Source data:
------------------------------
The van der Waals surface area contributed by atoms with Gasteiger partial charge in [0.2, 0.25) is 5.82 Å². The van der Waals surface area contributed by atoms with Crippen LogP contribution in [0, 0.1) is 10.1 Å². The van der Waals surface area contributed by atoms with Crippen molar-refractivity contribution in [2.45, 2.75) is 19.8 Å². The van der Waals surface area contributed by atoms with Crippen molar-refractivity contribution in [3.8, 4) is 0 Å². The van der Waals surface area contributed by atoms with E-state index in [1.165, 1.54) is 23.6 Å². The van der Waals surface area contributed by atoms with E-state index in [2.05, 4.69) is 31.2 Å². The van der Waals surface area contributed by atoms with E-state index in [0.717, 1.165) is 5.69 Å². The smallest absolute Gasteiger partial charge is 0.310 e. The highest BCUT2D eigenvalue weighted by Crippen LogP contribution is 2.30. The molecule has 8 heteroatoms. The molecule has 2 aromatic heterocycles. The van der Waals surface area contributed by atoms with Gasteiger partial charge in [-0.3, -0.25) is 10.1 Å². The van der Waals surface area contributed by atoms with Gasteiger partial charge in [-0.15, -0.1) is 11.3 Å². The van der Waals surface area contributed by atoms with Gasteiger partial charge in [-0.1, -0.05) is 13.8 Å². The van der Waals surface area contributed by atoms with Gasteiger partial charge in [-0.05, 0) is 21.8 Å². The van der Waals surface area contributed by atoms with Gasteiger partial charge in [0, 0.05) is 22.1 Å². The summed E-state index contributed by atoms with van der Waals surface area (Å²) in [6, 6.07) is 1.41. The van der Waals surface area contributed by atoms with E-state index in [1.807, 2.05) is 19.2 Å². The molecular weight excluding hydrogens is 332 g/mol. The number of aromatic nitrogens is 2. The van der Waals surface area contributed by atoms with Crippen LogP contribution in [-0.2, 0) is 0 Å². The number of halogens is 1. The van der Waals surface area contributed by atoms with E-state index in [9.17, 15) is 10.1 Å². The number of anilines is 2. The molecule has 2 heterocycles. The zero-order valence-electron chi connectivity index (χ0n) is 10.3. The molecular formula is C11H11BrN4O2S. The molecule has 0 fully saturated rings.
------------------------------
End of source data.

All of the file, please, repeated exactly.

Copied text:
The van der Waals surface area contributed by atoms with Gasteiger partial charge in [0.2, 0.25) is 5.82 Å². The van der Waals surface area contributed by atoms with Crippen LogP contribution in [0, 0.1) is 10.1 Å². The van der Waals surface area contributed by atoms with Crippen molar-refractivity contribution in [2.45, 2.75) is 19.8 Å². The van der Waals surface area contributed by atoms with Crippen molar-refractivity contribution in [3.8, 4) is 0 Å². The van der Waals surface area contributed by atoms with E-state index in [1.165, 1.54) is 23.6 Å². The van der Waals surface area contributed by atoms with E-state index in [2.05, 4.69) is 31.2 Å². The van der Waals surface area contributed by atoms with E-state index in [0.717, 1.165) is 5.69 Å². The smallest absolute Gasteiger partial charge is 0.310 e. The highest BCUT2D eigenvalue weighted by Crippen LogP contribution is 2.30. The molecule has 8 heteroatoms. The molecule has 2 aromatic heterocycles. The van der Waals surface area contributed by atoms with Gasteiger partial charge in [-0.3, -0.25) is 10.1 Å². The van der Waals surface area contributed by atoms with Gasteiger partial charge in [-0.15, -0.1) is 11.3 Å². The van der Waals surface area contributed by atoms with Gasteiger partial charge in [-0.1, -0.05) is 13.8 Å². The van der Waals surface area contributed by atoms with Gasteiger partial charge in [-0.05, 0) is 21.8 Å². The van der Waals surface area contributed by atoms with Gasteiger partial charge in [0, 0.05) is 22.1 Å². The summed E-state index contributed by atoms with van der Waals surface area (Å²) in [6, 6.07) is 1.41. The van der Waals surface area contributed by atoms with E-state index in [1.807, 2.05) is 19.2 Å². The molecular weight excluding hydrogens is 332 g/mol. The number of aromatic nitrogens is 2. The van der Waals surface area contributed by atoms with Crippen LogP contribution in [-0.2, 0) is 0 Å². The number of halogens is 1. The van der Waals surface area contributed by atoms with E-state index in [9.17, 15) is 10.1 Å². The number of anilines is 2. The molecule has 2 heterocycles. The zero-order valence-electron chi connectivity index (χ0n) is 10.3. The molecular formula is C11H11BrN4O2S. The molecule has 0 fully saturated rings.